Flap Coverage Outcomes following Vascular Injury and Repair: Chronicling a Decade of Severe War-Related Extremity Trauma

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Combat-related extremity injuries frequently require vascular repair within the combat theater before undergoing definitive reconstruction. This study examines the outcomes of early vascular repair with secondary soft-tissue extremity reconstruction over the past decade of war trauma.


War-related extremity injuries necessitating a downrange vascular procedure followed by a definitive limb reconstruction were reviewed. Patient demographics, type and location of vascular injuries, vascular intervention, and soft-tissue reconstruction procedures were examined. Outcomes of vascular repair, tissue transfer, and limb salvage were analyzed.


From 2003 to 2012, 79 extremities in 78 patients had a vascular injury requiring in-theater intervention followed by 87 staged flap reconstructions performed distal to the vascular repair. Of the 74 arterial injuries requiring intervention, 27 were proximally located, with 73 percent requiring bypass. The early primary patency rate was 66 percent and the early primary-assisted patency rate was 93 percent for proximal artery repair procedures. The flap complication rate was 31 percent. Overall complications were examined by subtype and were not significantly different compared with flaps performed without a proximal vascular injury in the same limb. The flap success rate (93 percent) and the limb salvage rate (81 percent) were similar to the comparison cohort.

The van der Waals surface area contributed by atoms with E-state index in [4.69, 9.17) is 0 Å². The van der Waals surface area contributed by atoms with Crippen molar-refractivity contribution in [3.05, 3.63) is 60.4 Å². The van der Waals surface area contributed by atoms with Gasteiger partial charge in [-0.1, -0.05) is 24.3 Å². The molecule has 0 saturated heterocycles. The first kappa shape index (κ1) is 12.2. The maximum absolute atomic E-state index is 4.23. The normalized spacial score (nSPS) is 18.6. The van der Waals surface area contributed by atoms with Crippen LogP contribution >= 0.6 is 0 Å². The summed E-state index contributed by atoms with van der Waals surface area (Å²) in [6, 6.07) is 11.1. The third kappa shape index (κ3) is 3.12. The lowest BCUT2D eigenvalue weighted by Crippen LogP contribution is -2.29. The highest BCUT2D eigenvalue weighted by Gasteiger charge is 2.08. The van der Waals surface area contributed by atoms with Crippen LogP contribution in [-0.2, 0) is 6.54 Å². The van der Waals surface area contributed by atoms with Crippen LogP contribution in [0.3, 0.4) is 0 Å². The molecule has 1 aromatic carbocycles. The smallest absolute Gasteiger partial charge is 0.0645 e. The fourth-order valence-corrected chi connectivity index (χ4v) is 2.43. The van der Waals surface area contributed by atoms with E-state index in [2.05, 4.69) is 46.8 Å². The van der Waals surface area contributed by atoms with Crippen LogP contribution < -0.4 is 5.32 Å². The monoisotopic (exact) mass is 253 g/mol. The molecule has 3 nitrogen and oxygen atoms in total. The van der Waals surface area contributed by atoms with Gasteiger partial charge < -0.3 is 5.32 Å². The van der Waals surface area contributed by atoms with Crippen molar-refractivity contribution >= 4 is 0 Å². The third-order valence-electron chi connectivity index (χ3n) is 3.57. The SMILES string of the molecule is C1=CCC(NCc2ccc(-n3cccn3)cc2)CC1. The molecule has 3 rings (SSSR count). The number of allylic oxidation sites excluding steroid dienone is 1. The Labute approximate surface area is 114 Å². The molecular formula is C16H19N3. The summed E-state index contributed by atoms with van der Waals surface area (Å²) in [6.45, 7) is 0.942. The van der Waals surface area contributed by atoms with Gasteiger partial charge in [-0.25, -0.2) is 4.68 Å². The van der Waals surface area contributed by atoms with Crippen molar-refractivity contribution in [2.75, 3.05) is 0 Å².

This represents one of the largest series of traumatic extremity injuries requiring secondary limb reconstruction with tissue transfer following a vascular intervention. The authors identified no significant difference in outcomes related to flap coverage or limb salvage for patients with or without vascular injuries. Reconstructive options in combat extremity trauma are not limited by proximal vascular injury.


Therapeutic, III.

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